Obviously, the one transmitter needs to be connected to the other receiver and vice versa. For this, fiber patch cables with duplex connectors are normally configured as crossover as well as the on-premises wiring. Thus, a simple connection with two patch cables at each end and a section of fixed cable in the middle has got three crossovers in total, resulting in a working connection. Patch cable crossovers can usually be reconfigured very easily by swapping the connectors within a duplex bracket if required.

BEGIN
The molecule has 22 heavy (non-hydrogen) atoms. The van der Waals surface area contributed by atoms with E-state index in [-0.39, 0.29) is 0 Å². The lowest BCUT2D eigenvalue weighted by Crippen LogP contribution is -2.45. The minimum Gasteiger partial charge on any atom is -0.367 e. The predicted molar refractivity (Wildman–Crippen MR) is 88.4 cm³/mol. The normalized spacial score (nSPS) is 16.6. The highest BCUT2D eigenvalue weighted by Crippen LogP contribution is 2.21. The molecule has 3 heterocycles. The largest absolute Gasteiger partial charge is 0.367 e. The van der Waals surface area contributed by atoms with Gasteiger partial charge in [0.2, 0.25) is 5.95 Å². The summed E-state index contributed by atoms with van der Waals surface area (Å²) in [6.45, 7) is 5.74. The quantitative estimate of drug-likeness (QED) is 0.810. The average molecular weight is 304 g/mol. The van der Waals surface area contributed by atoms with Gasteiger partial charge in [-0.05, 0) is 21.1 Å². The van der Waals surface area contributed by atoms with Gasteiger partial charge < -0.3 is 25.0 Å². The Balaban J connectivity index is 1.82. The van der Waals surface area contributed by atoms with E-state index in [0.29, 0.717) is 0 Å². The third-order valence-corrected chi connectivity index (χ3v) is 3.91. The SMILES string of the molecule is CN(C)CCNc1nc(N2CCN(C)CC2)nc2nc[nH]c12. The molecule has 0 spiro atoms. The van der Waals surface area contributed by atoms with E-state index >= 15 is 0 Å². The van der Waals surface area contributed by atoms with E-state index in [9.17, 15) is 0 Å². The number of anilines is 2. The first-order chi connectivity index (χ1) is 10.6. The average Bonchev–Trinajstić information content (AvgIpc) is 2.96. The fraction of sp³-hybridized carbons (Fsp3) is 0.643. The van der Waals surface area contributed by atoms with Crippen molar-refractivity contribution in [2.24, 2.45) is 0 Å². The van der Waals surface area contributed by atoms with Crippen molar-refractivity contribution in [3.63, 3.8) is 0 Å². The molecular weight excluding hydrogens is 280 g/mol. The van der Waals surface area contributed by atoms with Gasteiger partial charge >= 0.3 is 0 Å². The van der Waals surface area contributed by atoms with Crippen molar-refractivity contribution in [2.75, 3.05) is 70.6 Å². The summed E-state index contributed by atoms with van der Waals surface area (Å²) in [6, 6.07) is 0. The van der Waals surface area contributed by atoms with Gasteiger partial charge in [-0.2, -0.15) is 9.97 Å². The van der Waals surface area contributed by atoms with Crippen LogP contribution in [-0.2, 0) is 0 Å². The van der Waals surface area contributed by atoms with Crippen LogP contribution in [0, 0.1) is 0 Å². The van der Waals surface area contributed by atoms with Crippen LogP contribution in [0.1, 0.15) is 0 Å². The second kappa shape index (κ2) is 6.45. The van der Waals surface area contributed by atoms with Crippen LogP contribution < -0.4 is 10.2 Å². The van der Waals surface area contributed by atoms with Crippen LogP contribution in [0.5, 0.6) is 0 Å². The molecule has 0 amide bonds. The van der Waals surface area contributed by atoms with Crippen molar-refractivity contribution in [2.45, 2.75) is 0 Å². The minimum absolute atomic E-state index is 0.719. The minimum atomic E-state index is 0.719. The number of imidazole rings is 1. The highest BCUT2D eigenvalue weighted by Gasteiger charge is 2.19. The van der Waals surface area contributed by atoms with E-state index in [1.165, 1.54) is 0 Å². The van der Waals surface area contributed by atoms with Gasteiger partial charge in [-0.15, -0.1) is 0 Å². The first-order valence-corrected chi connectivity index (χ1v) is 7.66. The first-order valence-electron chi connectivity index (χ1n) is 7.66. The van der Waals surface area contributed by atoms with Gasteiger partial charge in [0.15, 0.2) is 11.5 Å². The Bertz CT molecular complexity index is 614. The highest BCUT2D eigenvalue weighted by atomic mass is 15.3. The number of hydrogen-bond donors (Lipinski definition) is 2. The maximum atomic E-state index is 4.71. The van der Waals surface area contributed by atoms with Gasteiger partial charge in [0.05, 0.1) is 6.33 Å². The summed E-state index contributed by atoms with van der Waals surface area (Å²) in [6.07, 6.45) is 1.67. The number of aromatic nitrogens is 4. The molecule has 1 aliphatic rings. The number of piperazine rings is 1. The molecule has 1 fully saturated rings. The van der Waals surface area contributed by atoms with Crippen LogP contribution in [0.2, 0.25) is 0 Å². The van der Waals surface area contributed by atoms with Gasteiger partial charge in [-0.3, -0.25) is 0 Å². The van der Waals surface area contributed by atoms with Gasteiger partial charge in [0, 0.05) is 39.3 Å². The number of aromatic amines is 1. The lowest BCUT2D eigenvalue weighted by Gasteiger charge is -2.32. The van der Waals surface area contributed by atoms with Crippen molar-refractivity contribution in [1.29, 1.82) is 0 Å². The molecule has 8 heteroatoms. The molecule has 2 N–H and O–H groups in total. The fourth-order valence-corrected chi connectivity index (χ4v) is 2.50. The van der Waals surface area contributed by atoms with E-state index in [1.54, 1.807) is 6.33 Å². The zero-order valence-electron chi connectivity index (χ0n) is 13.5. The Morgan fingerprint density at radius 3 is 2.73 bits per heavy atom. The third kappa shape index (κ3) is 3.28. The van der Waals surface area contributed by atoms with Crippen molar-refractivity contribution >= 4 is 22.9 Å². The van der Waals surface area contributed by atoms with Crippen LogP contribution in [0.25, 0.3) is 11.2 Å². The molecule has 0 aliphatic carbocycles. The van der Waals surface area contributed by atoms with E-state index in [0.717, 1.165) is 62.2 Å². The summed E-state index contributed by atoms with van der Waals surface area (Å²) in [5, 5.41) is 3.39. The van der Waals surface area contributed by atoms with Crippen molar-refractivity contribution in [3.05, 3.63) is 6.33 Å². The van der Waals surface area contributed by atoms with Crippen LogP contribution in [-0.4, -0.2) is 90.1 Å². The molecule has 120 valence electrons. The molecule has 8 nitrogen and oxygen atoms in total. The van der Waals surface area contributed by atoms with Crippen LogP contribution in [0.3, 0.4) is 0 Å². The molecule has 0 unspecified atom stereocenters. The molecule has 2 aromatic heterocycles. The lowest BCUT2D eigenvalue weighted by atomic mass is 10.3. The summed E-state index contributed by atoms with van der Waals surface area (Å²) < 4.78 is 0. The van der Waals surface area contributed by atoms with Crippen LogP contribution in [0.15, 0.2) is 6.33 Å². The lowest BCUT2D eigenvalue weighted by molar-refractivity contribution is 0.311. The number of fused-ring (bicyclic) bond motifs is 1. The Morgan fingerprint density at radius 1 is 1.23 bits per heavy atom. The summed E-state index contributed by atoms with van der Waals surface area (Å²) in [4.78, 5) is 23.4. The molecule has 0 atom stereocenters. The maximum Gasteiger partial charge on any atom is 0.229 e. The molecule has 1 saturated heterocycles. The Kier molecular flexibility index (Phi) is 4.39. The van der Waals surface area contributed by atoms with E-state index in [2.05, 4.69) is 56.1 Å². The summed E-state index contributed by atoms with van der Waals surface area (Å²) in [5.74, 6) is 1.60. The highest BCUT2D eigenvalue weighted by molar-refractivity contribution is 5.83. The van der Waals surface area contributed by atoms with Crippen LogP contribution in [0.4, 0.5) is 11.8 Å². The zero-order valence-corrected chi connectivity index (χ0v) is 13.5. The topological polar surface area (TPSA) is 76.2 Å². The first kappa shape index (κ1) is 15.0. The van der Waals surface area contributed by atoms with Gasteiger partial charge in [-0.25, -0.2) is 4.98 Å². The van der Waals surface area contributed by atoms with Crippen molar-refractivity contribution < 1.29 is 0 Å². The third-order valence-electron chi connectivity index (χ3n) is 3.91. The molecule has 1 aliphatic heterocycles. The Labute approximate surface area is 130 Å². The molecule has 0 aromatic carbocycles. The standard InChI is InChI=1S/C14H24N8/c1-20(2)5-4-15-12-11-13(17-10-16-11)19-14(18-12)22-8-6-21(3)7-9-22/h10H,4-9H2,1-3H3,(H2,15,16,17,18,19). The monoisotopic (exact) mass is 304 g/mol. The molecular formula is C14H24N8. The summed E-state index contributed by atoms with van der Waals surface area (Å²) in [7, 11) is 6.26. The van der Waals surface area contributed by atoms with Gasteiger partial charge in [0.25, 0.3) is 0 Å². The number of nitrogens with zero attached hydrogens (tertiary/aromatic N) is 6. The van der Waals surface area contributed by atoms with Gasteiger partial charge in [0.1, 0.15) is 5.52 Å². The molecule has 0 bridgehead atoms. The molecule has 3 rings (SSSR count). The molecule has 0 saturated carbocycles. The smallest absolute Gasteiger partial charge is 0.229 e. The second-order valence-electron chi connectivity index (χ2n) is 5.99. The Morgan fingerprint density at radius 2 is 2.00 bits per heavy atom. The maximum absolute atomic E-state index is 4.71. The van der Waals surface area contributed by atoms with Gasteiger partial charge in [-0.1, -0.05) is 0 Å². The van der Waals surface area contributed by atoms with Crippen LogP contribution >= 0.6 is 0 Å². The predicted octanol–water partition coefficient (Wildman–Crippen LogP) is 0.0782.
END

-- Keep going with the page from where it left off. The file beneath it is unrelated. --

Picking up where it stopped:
It is a point-to-point system composed of two or more connected parties or devices that can communicate with one another in both directions. Duplex systems are employed in many communications networks, either to allow for simultaneous communication in both directions between two connected parties or to provide a reverse path for the monitoring and remote adjustment of equipment in the field. There are two types of duplex communication systems: full-duplex (FDX) and half-duplex (HDX).In a full-duplex system, both parties can communicate with each other simultaneously. An example of a full-duplex device is a telephone; the parties at both ends of a call can speak and be heard by the other party simultaneously. The earphone reproduces the speech of the remote party as the microphone transmits the speech of the local party, because there is a two-way communication channel between them, or more strictly speaking, because there are two communication channels between them.In a half-duplex system, both parties can communicate with each other, but not simultaneously; the communication is one direction at a time. An example of a half-duplex device is a walkie-talkie two-way radio that has a “push-to-talk” button; when the local user wants to speak to the remote person they push this button, which turns on the transmitter but turns off the receiver, so they cannot hear the remote person. To listen to the other person they release the button, which turns on the receiver but turns off the transmitter. Systems that do not need the duplex capability may instead use simplex communication, in which one device transmits and the others can only “listen”. Examples are broadcast radio and television, garage door openers, baby monitors, wireless microphones, and surveillance cameras. In these devices the communication is only in one direction. A half-duplex (HDX) system provides communication in both directions, but only one direction at a time. Typically, once a party begins receiving a signal, it must wait for the transmitter to stop transmitting, before replying. An example of a half-duplex system is a two-party system such as a walkie-talkie, wherein one must use “over” or another previously designated keyword to indicate the end of transmission, and ensure that only one party transmits at a time, because both parties transmit and receive on the same frequency. A good analogy for a half-duplex system would be a one-lane road with traffic controllers at each end, such as a two-lane bridge under re-construction. Traffic can flow in both directions, but only one direction at a time, regulated by the traffic controllers. Half-duplex systems are usually used to conserve bandwidth, since only a single communication channel is needed, which is shared alternately between the two directions. For example, a walkie-talkie requires only a single frequency for bidirectional communication, while a cell phone, which is a full-duplex device, requires two frequencies to carry the two simultaneous voice channels, one in each direction. In automatically run communications systems, such as two-way data-links, the time allocations for communications in a half-duplex system can be firmly controlled by the hardware. Thus, there is no waste of the channel for switching. For example, station A on one end of the data link could be allowed to transmit for exactly one second, then station B on the other end could be allowed to transmit for exactly one second, and then the cycle repeats.In half-duplex systems, if more than one party transmits at the same time, a collision occurs, resulting in lost messages. A full-duplex (FDX) system, or sometimes called double-duplex, allows communication in both directions, and, unlike half-duplex, allows this to happen simultaneously. Land-line telephone networks are full-duplex, since they allow both callers to speak and be heard at the same time, with the transition from four to two wires being achieved by a hybrid coil in a telephone hybrid. Modern cell phones are also full-duplex. A good analogy for a full-duplex system is a two-lane road with one lane for each direction. Moreover, in most full-duplex mode systems carrying computer data, transmitted data does not appear to be sent until it has been received and an acknowledgment is sent back by the other party. In this way, such systems implement reliable transmission methods. Two-way radios can be designed as full-duplex systems, transmitting on one frequency and receiving on another; this is also called frequency-division duplex. Frequency-division duplex systems can extend their range by using sets of simple repeater stations because the communications transmitted on any single frequency always travel in the same direction. Full-duplex Ethernet connections work by making simultaneous use of two physical twisted pairs inside the same jacket, which are directly connected to each networked device: one pair is for receiving packets, while the other pair is for sending packets. This effectively makes the cable itself a collision-free environment and doubles the maximum total transmission capacity supported by each Ethernet connection. Full-duplex has also several benefits over the use of half-duplex. First, there are no collisions so time is not wasted by having to retransmit frames. Second, full transmission capacity is available in both directions because the send and receive functions are separate. Third, since there is only one transmitter on each twisted pair, stations (nodes) do not need to wait for others to complete their transmissions.Some computer-based systems of the 1960s and 1970s required full-duplex facilities, even for half-duplex operation, since their poll-and-response schemes could not tolerate the slight delays in reversing the direction of transmission in a half-duplex line.